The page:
What we do

Find out what we do on a regular basis!

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  • Cheryl had been hit by a car with her leg broken in several places.

    Rescues: A vast majority of the dogs at our shelter are rescue dogs. We often find and rescue animals that have been hit by cars, or have been abused or neglected in some major way and could not otherwise survive on their own. Incidents of animals having been hit by cars are quite common on the streets of Bucharest, Romania as many individuals simply do not care enough about animals to avoid hitting them, or simply because the driver just could not swerve out of the way in time. Another major category of dogs that need rescuing are puppies. Unfortunately our shelter simply does not have the capacity or resources to rescue every stray puppy we encounter, and there are many! We do, however, attempt to rescue puppies that are in the most urgent need of help: if they are trying to cross the road, or if they live by the side of the railroad or any other very dangerous place. Sometimes – although more rarely – we also come across incidents of animal abuse, and in these cases we always try our hardest to rescue the animal, and work to re-socialize and re-habituate it into normal life.

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  • Our vets concentrating on a sterilization.

    Sterilization Campaigns: The Nature Association teams up with the mayor of our city to organize massive sterilization campaigns. Since 2004, we have been sterilizing 500 dogs per year throughout weekends events in the spring and summer. These events last from morning till night, and they are sometimes weekend long campaigns where we can sterilize as many as 60 animals per day. These campaigns are open to all pet owners in our municipality, as well as to anyone who brings in a stray that they care for. We also work hard to educate people on the importance of spaying/neutering their animal, and we try to spread the message that sterilizations are the only answer to the stray animal problem in Romania, and not euthanisation.

  • We mark each dog with an ear tag before we release them to indicate they have been sterilized

    Trap-Neuter-Release Campaigns: On top of our city-hall-sponsored sterilization campaigns, we also have an ongoing TNR campaign aimed at sterilizing 100% of the dogs in our area of Popesti-Leordeni, just outside Bucharest. Over the years, we have caught hundreds of dogs, sterilized them, and re-introduced them into their original homes. This campaign is proving very effective; over 90% of the dogs in our area are sterilized, and the suburb of Popesti-Leordeni has seen a marked decrease in the number of strays since our shelter began its work.

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  • Amanda was found starving on a field. She was adopted to Holland in December 2011 and couldn’t be happier.

    Re-homing: One of the main goals our shelter has is to get animals re-homed into happy and loving families. Adopting from a shelter, and not buying from a pet store, is so important because you have the opportunity to rescue an animal in need rather than perpetuate the cruelty of keeping an animal in a small enclosed space and on display. Because a majority of our dogs are strays and therefore not pure breeds, we do not have a very good adoption market in Romania. For this reason, and because we have found a wider variety of animal lovers abroad, we adopt dogs mainly internationally. We are fortunate enough to work with a great organization called Dogs Adoption Nederlands, and they are responsible for adopting roughly 100 of our dogs per year to families in Holland! We have also adopted to Ireland, Italy, and Norway, and we hope to work with many more countries in the future. If you are interested in adopting from us, you can find more adoption info here, as well as our dogs for adoption photos.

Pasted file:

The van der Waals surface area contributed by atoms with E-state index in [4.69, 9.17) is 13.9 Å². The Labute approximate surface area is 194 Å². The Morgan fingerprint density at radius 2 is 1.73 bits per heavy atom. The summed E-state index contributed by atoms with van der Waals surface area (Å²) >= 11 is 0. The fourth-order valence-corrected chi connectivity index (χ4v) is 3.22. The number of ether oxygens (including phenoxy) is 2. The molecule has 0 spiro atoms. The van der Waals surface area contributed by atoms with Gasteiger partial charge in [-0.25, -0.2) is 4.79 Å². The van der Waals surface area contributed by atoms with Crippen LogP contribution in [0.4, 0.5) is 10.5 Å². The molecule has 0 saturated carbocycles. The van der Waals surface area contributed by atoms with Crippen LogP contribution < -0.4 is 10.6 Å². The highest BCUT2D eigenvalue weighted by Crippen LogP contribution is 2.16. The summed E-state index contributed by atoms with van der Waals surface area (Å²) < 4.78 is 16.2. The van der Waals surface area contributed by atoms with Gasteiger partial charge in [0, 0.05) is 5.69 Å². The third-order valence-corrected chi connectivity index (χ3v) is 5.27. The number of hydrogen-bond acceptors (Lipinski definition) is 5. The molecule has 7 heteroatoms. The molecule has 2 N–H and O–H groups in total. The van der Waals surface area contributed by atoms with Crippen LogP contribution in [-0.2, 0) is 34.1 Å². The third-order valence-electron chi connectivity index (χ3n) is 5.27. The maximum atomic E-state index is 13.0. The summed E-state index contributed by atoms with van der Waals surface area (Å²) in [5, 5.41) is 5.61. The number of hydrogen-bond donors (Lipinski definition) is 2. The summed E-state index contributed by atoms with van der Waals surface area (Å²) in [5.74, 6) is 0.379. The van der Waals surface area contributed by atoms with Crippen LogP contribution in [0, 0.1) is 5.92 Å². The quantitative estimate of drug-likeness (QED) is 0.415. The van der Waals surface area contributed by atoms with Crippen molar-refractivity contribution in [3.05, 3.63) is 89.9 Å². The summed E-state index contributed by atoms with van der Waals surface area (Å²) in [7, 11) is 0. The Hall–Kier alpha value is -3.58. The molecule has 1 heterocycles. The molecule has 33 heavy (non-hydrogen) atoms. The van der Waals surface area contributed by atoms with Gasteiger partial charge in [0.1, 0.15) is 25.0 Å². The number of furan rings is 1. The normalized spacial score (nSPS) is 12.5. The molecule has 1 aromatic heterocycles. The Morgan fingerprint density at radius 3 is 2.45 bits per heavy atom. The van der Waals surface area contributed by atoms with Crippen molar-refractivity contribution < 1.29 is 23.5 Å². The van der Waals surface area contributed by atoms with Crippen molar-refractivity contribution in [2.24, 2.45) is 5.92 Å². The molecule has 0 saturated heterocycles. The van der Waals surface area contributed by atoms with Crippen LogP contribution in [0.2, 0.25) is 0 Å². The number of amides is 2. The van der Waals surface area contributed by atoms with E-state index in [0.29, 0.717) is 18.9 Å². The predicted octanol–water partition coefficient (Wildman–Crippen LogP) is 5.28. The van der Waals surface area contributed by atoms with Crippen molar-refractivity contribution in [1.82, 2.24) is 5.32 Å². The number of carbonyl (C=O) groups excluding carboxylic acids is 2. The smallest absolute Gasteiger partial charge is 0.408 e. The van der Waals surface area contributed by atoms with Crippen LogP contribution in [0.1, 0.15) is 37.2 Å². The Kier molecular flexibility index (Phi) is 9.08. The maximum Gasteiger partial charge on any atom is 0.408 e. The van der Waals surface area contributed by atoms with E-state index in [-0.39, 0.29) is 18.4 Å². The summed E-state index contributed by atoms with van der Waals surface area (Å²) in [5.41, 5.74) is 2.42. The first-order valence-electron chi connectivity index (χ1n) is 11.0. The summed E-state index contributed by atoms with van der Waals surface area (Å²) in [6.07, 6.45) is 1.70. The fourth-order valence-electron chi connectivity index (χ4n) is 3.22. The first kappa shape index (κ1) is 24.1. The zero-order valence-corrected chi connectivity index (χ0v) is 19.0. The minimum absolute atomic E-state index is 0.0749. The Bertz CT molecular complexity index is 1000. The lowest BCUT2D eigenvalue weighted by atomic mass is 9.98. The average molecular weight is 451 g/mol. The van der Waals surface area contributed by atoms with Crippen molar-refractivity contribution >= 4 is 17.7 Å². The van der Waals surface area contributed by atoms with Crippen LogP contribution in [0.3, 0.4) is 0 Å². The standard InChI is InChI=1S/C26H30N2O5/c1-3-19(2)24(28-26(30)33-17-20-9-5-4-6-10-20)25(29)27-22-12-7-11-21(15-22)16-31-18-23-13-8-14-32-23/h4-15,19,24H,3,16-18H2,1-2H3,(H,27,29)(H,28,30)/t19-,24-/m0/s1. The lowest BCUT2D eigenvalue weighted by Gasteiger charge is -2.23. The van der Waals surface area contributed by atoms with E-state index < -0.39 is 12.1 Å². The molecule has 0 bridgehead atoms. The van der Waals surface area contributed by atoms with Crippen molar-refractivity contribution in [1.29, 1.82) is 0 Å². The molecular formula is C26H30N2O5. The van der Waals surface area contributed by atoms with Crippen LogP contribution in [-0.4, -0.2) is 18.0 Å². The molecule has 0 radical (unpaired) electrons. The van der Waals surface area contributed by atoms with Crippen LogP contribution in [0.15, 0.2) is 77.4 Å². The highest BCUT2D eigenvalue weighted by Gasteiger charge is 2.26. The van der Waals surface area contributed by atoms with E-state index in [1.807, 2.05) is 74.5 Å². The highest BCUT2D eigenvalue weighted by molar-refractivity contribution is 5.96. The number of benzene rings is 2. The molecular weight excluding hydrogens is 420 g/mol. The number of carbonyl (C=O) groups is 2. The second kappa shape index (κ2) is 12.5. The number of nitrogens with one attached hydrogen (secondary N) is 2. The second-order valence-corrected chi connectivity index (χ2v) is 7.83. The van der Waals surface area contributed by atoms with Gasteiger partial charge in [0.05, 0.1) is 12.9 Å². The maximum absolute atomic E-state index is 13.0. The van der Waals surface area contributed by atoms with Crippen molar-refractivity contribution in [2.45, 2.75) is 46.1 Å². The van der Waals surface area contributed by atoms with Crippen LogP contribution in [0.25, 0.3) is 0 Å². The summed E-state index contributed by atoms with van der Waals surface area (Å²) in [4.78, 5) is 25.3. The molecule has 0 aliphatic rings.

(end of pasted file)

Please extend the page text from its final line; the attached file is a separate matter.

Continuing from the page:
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  • Roxana Macoviciuc, our shelter’s co-founder, giving an educational talk at a local elementary school.

    Animal Welfare Education: Many Romanian children are desensitized to the sight of stray dogs on the street, and they are made to feel frightened of touching a stray by their parents/guardians, and they therefore develop a negative association and fear of stray dogs well into their adulthood. This fear is perpetuated by constantly circulated horror stories of people having been viciously bitten by stray dogs on the street, and it is no wonder that children and adults alike view street dogs in a negative light. The Nature Association targets young people and tries to change this misconception and dissolve the misguided impression that all street dogs are dirty, diseased, and dangerous. We visit schools and give talks to students educating them on the value of an animal life, and the respect and love an animal deserves from a human. We hope to educate the young in order to eventually rid the nation of this negative mentality toward street dogs, and at the same time end animal cruelty once and for all.


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    Sarah Fisher giving a TTouch seminar on how to de-stress animals. www.ttouchtteam.com

  • Workshops: In a continued effort to educate people on the invaluable benefit of owning an animal, we organize workshops on various animal welfare related issues. We try and get the local community involved in any activity, talk, or convention we hear about that is related to animals in order to inform and educate them on various issues. We also hold these workshops in an effort to get people interested in matters concerning animals, and turn the whole topic of stray animals from a negative subject – as it sadly stands today – into a fun and exciting one where the local community has the tools, information and motivation necessary to make a difference.